• Sanskriti IAS - अखिल मूर्ति के निर्देशन में

Towards a resilient economy

  • 21st September, 2021

(Mains GS 3 : Inclusive growth and issues arising from it.)


  • The recent National Statistical Office (NSO) data estimated India’s economic growth surged to 20.1% in the April-June quarter.
  • This shows a V shaped recovery of the indian economy.

About National Statistical Office (NSO):

  • NSO is one of the wings of the Ministry of Statistics and Programme Implementation.
  • The NSO Compiles and releases the Index of Industrial Production (IIP) every month in the form of ‘quick estimates’; conducts the Annual Survey of Industries (ASI).
  • It also provides statistical information to assess and evaluate the changes in the growth, composition and structure of the organised manufacturing sector.
  • NSO organizes and conducts periodic all-India Economic Censuses and follow-up enterprise surveys.
  • It also provides an in-house facility to process the data collected through various socio economic surveys and follow-up enterprise surveys of Economic Censuses.

Sign of recovery:

  • After a devastating second wave of COVID-19 along with huge contraction in gross domestic product (GDP) by 24.4% in the April-June quarter of 2020-21, this economic growth surge shows resilience with a good growth trajectory.
  • Recently launched Trade and Development Report 2021 of UNCTAD estimated that global growth will hit 5.3% in 2021 and for India it will be 7.2%.

The growth prospects:

  • According to the UNCTAD report, India showed 1.9% growth in the first quarter of 2021 which was supported by government spending in goods and services.
  • But unfortunately a second wave of the pandemic hit the country in the second quarter.
  • This leads to widespread lockdown and drastic consumption and investment adjustments which inflated food and general price.
  • However despite all these hurdles, India’s economic growth in 2021 estimated at 7.2% shows resilience in the economy which makes it  one of the fastest compared to most countries.

Action required:

  • The economy is likely to face a deceleration of growth to 6.7%  in 2022.
  • Despite controlling pandemics, huge national and international actions are required for making the economy revive and sustain growth.

Support to TRIPS waiver:

  • The Trade and Development report, 2021 strongly supports India’s proposed temporary suspension of the World Trade Organization TRIPS waiver.
  • This waiver is considered as a necessary step to enable the local manufacture of vaccines in developing countries but is being resisted by some advanced economies.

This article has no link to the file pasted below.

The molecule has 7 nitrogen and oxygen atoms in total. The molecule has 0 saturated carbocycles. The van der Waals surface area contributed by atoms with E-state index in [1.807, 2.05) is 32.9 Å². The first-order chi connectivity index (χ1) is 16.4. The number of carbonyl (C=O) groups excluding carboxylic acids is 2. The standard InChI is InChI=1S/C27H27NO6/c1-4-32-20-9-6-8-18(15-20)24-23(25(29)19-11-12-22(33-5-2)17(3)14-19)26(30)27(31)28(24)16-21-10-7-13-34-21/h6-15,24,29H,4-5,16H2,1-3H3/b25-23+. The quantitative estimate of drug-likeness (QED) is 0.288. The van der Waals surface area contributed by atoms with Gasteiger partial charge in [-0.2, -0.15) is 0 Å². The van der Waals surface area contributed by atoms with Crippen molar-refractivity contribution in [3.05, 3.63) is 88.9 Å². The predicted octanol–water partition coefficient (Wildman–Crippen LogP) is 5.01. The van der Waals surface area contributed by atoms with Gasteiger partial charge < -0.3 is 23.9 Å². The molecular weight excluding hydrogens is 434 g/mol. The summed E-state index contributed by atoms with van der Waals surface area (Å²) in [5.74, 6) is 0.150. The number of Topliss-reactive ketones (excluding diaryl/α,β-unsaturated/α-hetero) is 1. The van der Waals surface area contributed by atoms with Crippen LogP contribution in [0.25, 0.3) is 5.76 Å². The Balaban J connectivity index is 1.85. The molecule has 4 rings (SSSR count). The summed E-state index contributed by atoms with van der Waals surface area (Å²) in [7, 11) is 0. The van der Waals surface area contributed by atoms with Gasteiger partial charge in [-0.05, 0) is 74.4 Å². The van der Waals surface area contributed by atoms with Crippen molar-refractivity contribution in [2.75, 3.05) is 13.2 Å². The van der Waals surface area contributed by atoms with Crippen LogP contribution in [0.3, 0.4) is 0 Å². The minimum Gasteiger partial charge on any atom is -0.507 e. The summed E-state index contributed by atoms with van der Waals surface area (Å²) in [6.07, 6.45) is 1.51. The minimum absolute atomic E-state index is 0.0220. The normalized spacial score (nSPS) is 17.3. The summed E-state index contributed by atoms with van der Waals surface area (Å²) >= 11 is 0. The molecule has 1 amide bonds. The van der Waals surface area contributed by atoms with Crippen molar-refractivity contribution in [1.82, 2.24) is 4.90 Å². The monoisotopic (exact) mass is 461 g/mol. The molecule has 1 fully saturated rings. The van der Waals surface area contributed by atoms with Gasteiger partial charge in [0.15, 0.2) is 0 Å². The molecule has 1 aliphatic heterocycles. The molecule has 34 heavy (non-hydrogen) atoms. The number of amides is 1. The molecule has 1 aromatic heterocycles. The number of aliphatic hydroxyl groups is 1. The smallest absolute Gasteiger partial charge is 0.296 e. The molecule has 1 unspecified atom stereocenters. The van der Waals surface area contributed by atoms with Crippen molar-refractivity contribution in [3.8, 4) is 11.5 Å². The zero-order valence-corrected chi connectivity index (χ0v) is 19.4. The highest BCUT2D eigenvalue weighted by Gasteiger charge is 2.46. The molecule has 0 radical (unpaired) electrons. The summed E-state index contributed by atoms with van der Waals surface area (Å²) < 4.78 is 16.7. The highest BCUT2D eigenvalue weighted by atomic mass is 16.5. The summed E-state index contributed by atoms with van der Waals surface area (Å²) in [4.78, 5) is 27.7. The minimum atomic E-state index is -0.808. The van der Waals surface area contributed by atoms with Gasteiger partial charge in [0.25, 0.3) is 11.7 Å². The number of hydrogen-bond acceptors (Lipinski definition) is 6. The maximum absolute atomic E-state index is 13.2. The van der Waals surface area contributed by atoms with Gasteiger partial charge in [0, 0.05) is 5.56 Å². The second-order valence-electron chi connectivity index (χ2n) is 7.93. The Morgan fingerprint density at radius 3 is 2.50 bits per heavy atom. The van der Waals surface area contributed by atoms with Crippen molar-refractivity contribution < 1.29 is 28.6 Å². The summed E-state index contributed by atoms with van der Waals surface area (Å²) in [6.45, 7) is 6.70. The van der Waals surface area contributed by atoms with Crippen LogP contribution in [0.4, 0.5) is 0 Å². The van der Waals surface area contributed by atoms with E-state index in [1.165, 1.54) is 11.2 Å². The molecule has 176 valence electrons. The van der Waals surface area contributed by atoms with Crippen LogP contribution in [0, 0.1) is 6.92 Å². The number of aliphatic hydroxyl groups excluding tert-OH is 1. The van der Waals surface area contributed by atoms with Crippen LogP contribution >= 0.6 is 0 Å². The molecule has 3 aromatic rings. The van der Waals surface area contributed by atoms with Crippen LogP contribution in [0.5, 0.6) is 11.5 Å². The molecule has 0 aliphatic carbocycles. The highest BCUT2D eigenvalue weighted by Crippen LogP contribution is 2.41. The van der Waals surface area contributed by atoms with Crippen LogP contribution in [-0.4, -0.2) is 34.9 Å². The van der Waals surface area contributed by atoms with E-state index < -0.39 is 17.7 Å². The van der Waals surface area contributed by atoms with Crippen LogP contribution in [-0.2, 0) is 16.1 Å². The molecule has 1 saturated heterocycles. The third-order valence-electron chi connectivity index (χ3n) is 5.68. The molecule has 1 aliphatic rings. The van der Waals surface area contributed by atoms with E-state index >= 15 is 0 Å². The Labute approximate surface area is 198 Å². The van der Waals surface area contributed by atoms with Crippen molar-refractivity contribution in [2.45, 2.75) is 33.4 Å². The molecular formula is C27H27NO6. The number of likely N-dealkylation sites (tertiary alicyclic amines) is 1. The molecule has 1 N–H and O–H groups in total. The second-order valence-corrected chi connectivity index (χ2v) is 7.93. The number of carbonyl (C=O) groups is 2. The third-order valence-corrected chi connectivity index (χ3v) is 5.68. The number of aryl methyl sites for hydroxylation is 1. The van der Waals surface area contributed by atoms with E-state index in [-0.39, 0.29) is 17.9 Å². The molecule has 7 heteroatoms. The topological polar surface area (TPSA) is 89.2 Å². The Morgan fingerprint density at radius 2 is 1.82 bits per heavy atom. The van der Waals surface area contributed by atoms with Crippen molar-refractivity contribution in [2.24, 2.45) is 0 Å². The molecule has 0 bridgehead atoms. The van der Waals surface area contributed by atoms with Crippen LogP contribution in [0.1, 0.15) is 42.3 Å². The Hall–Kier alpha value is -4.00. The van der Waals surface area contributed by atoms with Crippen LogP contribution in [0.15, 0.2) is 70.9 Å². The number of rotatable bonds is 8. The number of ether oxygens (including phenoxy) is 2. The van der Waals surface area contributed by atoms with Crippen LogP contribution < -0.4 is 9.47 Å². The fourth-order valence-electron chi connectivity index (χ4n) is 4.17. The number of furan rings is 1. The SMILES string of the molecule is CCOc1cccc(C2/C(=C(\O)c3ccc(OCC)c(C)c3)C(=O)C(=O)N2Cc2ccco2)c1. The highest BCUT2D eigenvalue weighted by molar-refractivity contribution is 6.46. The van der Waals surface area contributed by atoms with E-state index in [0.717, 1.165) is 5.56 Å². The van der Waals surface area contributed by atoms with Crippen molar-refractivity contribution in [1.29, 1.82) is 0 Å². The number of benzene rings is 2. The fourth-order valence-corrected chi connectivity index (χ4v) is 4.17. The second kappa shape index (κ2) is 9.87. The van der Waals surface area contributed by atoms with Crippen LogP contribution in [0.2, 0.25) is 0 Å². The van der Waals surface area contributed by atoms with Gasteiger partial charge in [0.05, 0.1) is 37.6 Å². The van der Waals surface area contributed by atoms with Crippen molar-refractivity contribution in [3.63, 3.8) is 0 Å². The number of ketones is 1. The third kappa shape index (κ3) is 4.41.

• The waiver requirement further increases as COVAX and C-TAP schemes are unable to mobilise the requisite resources from Northern governments and corporations.

Towards resilient growth:

  • For resilient economic growth a global strategy is required which mitigates the threat of global warming and addresses the inequities and fragilities of a financialised world.
  • For doing this developing countries required new sources of finance and  support from the international community in line with its commitment to common but differentiated responsibilities.

A robust public sector:

  • At the national level, economic resilience will be delivered only through public investment.
  • In COVID-19 the idea that resilience is a public good and responsibility of the state is reinforced.
  • A robust public sector with the resources to make the necessary investments provides the complementary services and coordinates the multiple activities that building resilience involves.

Mobilising resources:

  • The challenge of mobilising financial resources for sustained growth is too important thus can not  be left solely to market forces.
  • For mobilising economic resources at their best requires a financial system that accords a more significant role to public banks and  guards against the emergence of megabanks.
  •  A stronger regulatory oversight is more likely to deliver a healthier investment climate.

 Proper wages:

  • The cutting of wages to boost competitiveness derail the growth as wages are a critical source of demand thus their growth can bring productivity and underpin a strong social contract.
  • Thus to boost demand a minimum wage and related labour legislation are needed which provide appropriate protection against abusive practices.
  • In a country like India where huge informality exists, policies which target informality are of particular importance.


  • To build a healthy and diversified economy requires a strong industrial policy which focuses on building digital capacities.
  • Thus for a resilient economy a more robust social security net is required which includes those also who left behind.

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